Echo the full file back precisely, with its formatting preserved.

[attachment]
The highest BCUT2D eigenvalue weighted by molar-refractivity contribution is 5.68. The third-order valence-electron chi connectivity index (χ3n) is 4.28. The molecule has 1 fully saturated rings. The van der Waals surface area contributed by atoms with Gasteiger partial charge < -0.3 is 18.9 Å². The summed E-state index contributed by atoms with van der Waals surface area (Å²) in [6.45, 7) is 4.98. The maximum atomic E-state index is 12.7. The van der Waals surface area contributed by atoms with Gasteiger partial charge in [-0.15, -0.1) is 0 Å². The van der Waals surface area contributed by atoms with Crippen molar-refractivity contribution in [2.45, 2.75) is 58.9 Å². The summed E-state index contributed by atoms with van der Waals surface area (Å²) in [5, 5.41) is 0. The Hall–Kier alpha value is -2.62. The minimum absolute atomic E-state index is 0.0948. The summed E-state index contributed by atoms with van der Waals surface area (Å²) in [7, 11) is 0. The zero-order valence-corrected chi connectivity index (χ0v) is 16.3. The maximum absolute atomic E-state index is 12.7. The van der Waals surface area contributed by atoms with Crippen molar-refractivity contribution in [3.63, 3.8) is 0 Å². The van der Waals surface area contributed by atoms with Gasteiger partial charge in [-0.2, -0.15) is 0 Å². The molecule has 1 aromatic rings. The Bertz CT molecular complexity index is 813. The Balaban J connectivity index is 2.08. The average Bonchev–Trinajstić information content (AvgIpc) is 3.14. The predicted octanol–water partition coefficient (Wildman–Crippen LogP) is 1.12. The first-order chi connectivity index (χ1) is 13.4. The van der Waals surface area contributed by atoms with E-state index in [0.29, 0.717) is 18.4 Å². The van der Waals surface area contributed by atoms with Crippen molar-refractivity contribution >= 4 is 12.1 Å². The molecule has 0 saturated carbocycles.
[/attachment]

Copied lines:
The highest BCUT2D eigenvalue weighted by molar-refractivity contribution is 5.68. The third-order valence-electron chi connectivity index (χ3n) is 4.28. The molecule has 1 fully saturated rings. The van der Waals surface area contributed by atoms with Gasteiger partial charge < -0.3 is 18.9 Å². The summed E-state index contributed by atoms with van der Waals surface area (Å²) in [6.45, 7) is 4.98. The maximum atomic E-state index is 12.7. The van der Waals surface area contributed by atoms with Gasteiger partial charge in [-0.15, -0.1) is 0 Å². The van der Waals surface area contributed by atoms with Crippen molar-refractivity contribution in [2.45, 2.75) is 58.9 Å². The summed E-state index contributed by atoms with van der Waals surface area (Å²) in [5, 5.41) is 0. The Hall–Kier alpha value is -2.62. The minimum absolute atomic E-state index is 0.0948. The summed E-state index contributed by atoms with van der Waals surface area (Å²) in [7, 11) is 0. The zero-order valence-corrected chi connectivity index (χ0v) is 16.3. The maximum absolute atomic E-state index is 12.7. The van der Waals surface area contributed by atoms with Crippen molar-refractivity contribution in [3.63, 3.8) is 0 Å². The van der Waals surface area contributed by atoms with Gasteiger partial charge in [-0.2, -0.15) is 0 Å². The molecule has 1 aromatic rings. The Bertz CT molecular complexity index is 813. The Balaban J connectivity index is 2.08. The average Bonchev–Trinajstić information content (AvgIpc) is 3.14. The predicted octanol–water partition coefficient (Wildman–Crippen LogP) is 1.12. The first-order chi connectivity index (χ1) is 13.4. The van der Waals surface area contributed by atoms with E-state index in [0.29, 0.717) is 18.4 Å². The van der Waals surface area contributed by atoms with Crippen molar-refractivity contribution >= 4 is 12.1 Å². The molecule has 0 saturated carbocycles.